Steve Dresselhaus

I’m the world’s laziest theologian.  Most people might not even consider me a theologian at all because I don’t have a title[1], I don’t read a lot of books by a bunch of disagreeing authors,  big words I can’t spell don’t roll off my tongue, and I have no elbow patches on any of my jackets.  When highly educated people have come down on opposite side of the same issue for two thousand years, it seems rather pointless to waste time and  energy arguing  about that which is currently unknowable or to presume that I might be the one who comes up with the cosmos-altering, correct,  tie-breaking third solution.   I’ve decided I’m just predestined to be a lazy skeptic.

As the world’s laziest  theologian  I like bullet points. If I can avoid reading a book or taking a class or going to a conference on something that we all know will not resolve anything before it even starts, why waste  my time?  I’d much rather be shown the bullet point, meditate on it and then extrapolate and execute an appropriate action.  Transparency compels me to inform you that I did muddle my way through enough college to eventually, after several schools and several interruptions,  obtain a  degree, although I skipped my graduation, opting instead  for a dive trip in the Florida Keys.   I have also studied at theological institutions that made me read books and gave me  grades and everything  and where the professors had so many letters after their names they reminded me of  those Hawaiian fish.  “Students, meet Dr. Smith,  Humuhumunukunukuapuaah.”  I do read a few books now and again, or at least I glance at the captions under the photos.  I’m not opposed to formal education, unless  it creates intellectual gridlock, fosters inaction by requiring additional studies prior to performing,  or diminishes the value of those who have not taken the course or read the book but who are intuitively getting the job done.   I do recognize that it is usually the really smart, highly educated people who share their bullet points with me, so I am very indebted to these smart folks and hope they keep burning the midnight oil so I don’t have to.   I suffer from a condition called, in medical parlance, theologoparasitosis, a chronic condition in which I let others do the intellectual heavy lifting.  As you may have surmised by now, I did not like school when I was a kid and to date, nothing has changed.  My all-time  hero in education, the man to whom I would light candles were I a Catholic and believed in such things,  is Sir Ken Robinson (EDUCATIONAL HERO).  Where was this superhero when I needed him?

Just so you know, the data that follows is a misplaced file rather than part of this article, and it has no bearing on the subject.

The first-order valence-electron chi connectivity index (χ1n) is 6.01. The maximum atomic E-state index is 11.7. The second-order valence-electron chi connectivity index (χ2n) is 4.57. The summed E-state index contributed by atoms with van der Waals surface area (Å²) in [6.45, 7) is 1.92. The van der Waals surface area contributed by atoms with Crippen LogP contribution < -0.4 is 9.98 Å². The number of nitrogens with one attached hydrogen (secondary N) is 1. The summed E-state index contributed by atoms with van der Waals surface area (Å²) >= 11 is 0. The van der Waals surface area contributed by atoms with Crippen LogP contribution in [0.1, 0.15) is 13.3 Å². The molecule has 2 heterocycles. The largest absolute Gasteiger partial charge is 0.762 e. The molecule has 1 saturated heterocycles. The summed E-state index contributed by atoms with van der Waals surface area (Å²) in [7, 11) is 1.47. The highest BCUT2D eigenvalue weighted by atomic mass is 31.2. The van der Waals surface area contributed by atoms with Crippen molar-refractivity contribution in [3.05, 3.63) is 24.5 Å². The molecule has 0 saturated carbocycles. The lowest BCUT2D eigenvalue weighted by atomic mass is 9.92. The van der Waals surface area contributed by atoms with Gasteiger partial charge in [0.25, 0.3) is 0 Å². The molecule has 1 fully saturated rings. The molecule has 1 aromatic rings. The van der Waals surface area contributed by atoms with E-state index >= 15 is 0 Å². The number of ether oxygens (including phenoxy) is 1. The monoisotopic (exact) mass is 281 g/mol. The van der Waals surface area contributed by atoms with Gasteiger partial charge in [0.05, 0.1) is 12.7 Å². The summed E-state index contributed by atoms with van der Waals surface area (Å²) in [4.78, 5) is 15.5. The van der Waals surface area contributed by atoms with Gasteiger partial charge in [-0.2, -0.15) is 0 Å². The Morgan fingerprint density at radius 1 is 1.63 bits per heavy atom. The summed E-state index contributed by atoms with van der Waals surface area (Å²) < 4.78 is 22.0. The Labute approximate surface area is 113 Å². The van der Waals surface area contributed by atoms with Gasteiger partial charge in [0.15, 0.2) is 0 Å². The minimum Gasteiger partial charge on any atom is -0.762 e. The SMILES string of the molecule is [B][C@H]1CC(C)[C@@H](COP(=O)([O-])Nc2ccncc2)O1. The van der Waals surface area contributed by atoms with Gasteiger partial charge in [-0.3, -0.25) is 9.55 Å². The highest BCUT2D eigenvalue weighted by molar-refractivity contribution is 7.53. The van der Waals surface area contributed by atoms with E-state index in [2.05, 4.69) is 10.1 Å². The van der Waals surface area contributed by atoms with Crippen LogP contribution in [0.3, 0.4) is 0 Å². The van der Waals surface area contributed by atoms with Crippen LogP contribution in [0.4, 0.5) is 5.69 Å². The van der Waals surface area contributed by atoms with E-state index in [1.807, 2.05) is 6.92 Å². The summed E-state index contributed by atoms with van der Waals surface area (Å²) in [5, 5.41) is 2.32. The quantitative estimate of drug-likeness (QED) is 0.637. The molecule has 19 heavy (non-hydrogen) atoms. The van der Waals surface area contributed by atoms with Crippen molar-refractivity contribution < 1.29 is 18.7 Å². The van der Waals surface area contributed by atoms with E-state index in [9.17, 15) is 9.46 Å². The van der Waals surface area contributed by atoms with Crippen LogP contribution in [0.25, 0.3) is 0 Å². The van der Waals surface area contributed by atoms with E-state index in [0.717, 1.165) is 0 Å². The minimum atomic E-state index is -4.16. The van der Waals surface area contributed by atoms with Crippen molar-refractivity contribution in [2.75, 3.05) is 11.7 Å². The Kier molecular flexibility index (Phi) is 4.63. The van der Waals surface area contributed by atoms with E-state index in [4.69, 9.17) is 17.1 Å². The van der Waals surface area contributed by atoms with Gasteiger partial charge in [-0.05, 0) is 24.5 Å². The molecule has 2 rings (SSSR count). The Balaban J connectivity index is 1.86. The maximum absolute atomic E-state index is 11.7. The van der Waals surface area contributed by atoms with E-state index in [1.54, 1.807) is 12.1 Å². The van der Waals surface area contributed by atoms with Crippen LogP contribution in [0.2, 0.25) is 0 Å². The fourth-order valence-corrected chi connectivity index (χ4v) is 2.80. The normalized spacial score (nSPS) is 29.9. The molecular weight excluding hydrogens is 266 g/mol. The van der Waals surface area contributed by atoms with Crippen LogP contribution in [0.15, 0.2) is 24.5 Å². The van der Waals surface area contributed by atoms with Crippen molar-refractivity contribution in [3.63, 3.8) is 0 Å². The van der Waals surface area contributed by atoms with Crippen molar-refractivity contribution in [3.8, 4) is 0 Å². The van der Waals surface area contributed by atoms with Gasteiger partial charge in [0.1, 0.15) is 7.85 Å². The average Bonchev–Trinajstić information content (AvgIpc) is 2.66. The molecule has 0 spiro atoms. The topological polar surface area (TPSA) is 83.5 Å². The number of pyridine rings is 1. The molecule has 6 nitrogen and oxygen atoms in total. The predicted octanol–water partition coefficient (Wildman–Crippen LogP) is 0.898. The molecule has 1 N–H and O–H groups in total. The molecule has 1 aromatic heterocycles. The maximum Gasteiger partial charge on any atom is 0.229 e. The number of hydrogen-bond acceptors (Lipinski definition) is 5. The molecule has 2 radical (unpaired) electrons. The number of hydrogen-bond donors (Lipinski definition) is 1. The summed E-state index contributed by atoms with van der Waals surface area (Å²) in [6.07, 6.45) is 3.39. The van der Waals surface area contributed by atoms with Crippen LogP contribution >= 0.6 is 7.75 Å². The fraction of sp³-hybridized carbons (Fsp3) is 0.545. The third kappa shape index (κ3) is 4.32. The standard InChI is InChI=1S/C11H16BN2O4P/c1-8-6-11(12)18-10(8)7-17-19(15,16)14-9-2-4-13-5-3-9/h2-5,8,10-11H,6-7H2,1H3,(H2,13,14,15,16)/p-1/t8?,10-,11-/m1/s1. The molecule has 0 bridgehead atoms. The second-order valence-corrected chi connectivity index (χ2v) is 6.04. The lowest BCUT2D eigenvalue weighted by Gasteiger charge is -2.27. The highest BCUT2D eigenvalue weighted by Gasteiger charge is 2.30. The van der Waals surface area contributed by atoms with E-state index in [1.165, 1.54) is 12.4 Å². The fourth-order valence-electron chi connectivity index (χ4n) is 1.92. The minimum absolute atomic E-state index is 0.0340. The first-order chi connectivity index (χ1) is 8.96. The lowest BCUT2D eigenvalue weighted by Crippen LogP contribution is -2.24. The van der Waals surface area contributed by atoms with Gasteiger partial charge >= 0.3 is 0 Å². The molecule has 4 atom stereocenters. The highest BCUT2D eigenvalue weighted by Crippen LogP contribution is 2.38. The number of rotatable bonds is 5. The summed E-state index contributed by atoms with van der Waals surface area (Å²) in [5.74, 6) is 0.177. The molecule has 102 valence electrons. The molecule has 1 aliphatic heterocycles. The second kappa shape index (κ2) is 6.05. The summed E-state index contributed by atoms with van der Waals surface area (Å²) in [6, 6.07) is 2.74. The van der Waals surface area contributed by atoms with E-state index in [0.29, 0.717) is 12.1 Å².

So, in my pursuit of bullet point theology, I have discovered one short phrase that has become my number 42[2], the axle to  my theological wheel, the North on my theological compass,  the starting and ending point of much of my belief.  This one short phrase guides virtually everything I do, think, or say.   It is Genesis 2:18 –“It is not good for man to be alone”–one of the very first thing God says about people.  Nine words – that’s all it takes to define my life’s current purpose, goals and actions.    This short phrase helps define my view of sin – sin creates loneliness and separation.  This short verse explains my view of Jesus’ death on the cross – to reconcile all things to God through his sacrifice.  These nine words , four of them only two letters long,  inform[3]  my view of eternity – we will be together with Jesus and each other forever.  This little phrase explains my view of the church – it is the mutually edifying togetherness that builds us up, not the complex and expensive program we have allowed to be defined as church.  This tiny phrase explains why I make disciples of Jesus – because disciples journey through life together.  Why do I promote caring for the environment?  It’s so people can enjoy being together in a pleasant place.  Why do I start new gatherings[4] of  Jesus followers?  Of course, you already know:  because “It is not good for man to be alone.”  Why do I help rescue abused women and children? – Go ahead and venture a guess.

So, in my role as the world’s laziest theologian I give you most of the theology you will ever need in just nine short words, only one of which is more than one syllable long. “It is not good for man to be alone.”


[1] Actually, I have been ordained, so technically I can be called “Reverend”; although there will be ice skating in Hell long  before I ever  let myself be addressed  as “Reverend.”   

[2] 42 , according to the Hitchhiker’s Guide to the Galaxy, is  the  “Answer to the Ultimate Question of Life, The Universe, and Everything.”

[3] I had to insert the word “inform” since all theologians are currently using this word a lot and I want to be counted among the smart people.  The word “seminal,” once the rage, has now fallen into general disuse so I no longer use it.  Using the right words helps theologians shift the “paradigm.”  There, now that I have used the word paradigm , the most popular smart person buzzword  of all time  since a caveman uttered the first “Ugh,”  I have confirmed  the legitimacy of my status as a theological erudite.

[4] Jesus only used the word “church” two times in his recorded ministry, and when he used it, it had zero religious connotation. I would hope we could come up with a better way of distinguishing between the Sunday morning program, which looks a lot like school (shudder shudder),  and the way of life instituted by Jesus. 










  1. I like this very much. Thanks for sharing.

    Reminds me that God is also a God of community… “Let US make man in our image.” It was/is there from the start.


    Caroljoy Green

    Distributor, Zija International

    SHINE! Speech Arts & Drama

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